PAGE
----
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Hildur, Queen of the Elves

From the book, Hildur, Queen of the Elves, and Other Icelandic Legends

Printed with permission from J. M. Bedell.

Long ago, in the land where elves dwell, there lived a girl of common birth. Now it happened that the King of the elves fell in love with her. His mother was outraged, but the king married her anyway. After the marriage ceremony, the king’s mother placed a curse on their union. She said to her son, “This is my curse and it shall be carried out. This fair queen you love shall become a servant in the upper world. You’ll see her but once a year on Christmas Eve. Each time she visits, there will be a great price to pay.”

Far from the land of the elves, in a mountainous region, there lived a farmer whose name we do not know. He was not married but had a clean and thrifty housekeeper named Hildur. Although she offered no information about her previous life or her family, the farmer trusted her and placed her in charge of his household. The woman was kind and gentle. The farmhands, as well as the farmer himself, were very fond of her.

Unfortunately, this farmer had a problem keeping the shepherds he hired. It was not that he treated the shepherds unkindly, or that housekeeper failed to provide for their every comfort. The problem was that every Christmas Day morning, one of the newly hired shepherds would be found dead in his bed. Neither the farmer nor any member of his household was ever suspected of causing these deaths because no wounds were found on the bodies.

Eventually, the farmer decided that he could no longer hire shepherds since he knew they were destined for certain death. He would let luck take care of the sheep or the sheep take care of themselves.

One day a determined, strong, and healthy young man offered to shepherd his sheep.

“I will not hire you,” the farmer said to the stranger. “I can get along without your help.”

The stranger asked, “Have you already hired a shepherd for this winter?”

“No,” the farmer replied, “and I will not. Every shepherd I hire ends up dead.”

“I heard about that,” said the stranger. “But I have no fear of death, and I will take good care of your sheep. Please change your mind.”

The farmer shook his head in wonder. “It is a pity that so fine a young man is willing to lose his life. Go away. Find work on some other farm.”

The stranger repeated over and over that he did not fear the Christmas Eve horror. Eventually, the farmer gave in and hired him.

Now in those days, it was the custom to spend Christmas Eve in church. Since the farmer's cottage was a great distance away from the fields, the herdsmen did not return with the flocks until very late in the evening. So when the family left for church, Hildur always stayed behind to take care of the house and finish preparing the Christmas Day feast. When the family returned from the church and the herdsman returned from the fields, they always found Hildur busy with her tasks.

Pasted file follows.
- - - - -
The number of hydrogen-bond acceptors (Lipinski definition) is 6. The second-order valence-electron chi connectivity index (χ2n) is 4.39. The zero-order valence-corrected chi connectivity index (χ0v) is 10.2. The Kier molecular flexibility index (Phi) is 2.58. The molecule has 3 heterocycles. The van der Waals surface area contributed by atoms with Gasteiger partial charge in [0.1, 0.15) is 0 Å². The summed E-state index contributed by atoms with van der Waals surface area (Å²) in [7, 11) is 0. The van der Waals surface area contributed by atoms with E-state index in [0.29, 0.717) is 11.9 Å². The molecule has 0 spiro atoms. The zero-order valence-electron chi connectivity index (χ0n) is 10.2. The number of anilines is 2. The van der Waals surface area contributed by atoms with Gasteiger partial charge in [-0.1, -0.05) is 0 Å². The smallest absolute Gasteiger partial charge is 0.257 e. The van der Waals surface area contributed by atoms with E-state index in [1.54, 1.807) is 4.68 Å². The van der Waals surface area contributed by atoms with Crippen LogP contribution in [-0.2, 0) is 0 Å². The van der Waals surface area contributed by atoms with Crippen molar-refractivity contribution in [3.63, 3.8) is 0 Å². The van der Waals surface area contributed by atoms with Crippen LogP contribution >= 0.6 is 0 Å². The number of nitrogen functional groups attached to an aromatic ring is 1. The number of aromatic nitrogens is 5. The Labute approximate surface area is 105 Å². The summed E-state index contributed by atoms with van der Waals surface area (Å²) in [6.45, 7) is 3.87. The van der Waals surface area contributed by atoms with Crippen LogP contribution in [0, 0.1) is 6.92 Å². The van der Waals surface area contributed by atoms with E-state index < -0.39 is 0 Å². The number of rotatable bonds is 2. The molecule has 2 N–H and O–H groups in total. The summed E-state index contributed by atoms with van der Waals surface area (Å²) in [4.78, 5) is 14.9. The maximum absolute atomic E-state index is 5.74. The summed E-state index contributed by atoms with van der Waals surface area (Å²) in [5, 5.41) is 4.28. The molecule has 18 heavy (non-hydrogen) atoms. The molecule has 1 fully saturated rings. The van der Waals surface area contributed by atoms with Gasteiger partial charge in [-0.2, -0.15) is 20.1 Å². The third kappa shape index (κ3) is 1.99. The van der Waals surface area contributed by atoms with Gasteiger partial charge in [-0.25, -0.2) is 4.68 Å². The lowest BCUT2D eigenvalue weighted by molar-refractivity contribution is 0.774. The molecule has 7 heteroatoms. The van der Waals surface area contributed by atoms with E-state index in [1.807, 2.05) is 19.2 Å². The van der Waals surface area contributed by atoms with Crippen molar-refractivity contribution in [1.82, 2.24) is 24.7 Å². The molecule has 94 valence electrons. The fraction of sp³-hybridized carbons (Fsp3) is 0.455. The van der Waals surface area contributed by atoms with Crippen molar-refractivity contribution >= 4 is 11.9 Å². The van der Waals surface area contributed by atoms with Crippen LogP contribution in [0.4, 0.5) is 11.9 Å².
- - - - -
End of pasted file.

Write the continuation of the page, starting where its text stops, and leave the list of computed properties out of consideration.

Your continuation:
On this Christmas Eve, the farmer and his family left for church. Later in the evening the shepherd returned from the flock, ate his supper, and retired for the night. As he snuggled down between the sheets, he remembered what night it was. He recalled the fate of the other shepherds and knew it was important that he stay awake.

As he lay there, he heard the family return from church, enter the house, eat their supper and go to bed. Knowing that he could be in great danger, he struggled to keep his eyes open. Whenever they closed for even a moment, a strange and deadly faintness overcame him. The sensation only increased his determination to stay awake.

Late into the night, the shepherd heard someone quietly approach his bed. He thought it was the housekeeper so he pretended to be asleep. Hildur placed the bit of a magic bridle into the shepherd's mouth. Using the power of the bridle, she dragged the shepherd from his bed and out the cottage door. The shepherd could not resist when Hildur climbed onto his back and made him rise into the air as though he had wings. She rode as fast as she could until they came upon a great cliff that opened up into the very depths of the earth.

Hildur dismounted, fastened the reins to a stone, and disappeared over the cliff. The shepherd knew he was powerless to follow her as long as the bit remained in his mouth. So he hit his head against the stone and struggled until the bridle fell off.

Even knowing that he might pay for his curiosity with his life, the shepherd leaped over the cliff and sank deep into the darkness. When he reached the bottom, he spotted the housekeeper and followed her to the edge of a beautiful green meadow. Since he could not pursue her across the field without being seen, he took a magic stone, which he happened to carry with him wherever he went, from his pocket. He placed the stone in his left hand and ran after the housekeeper.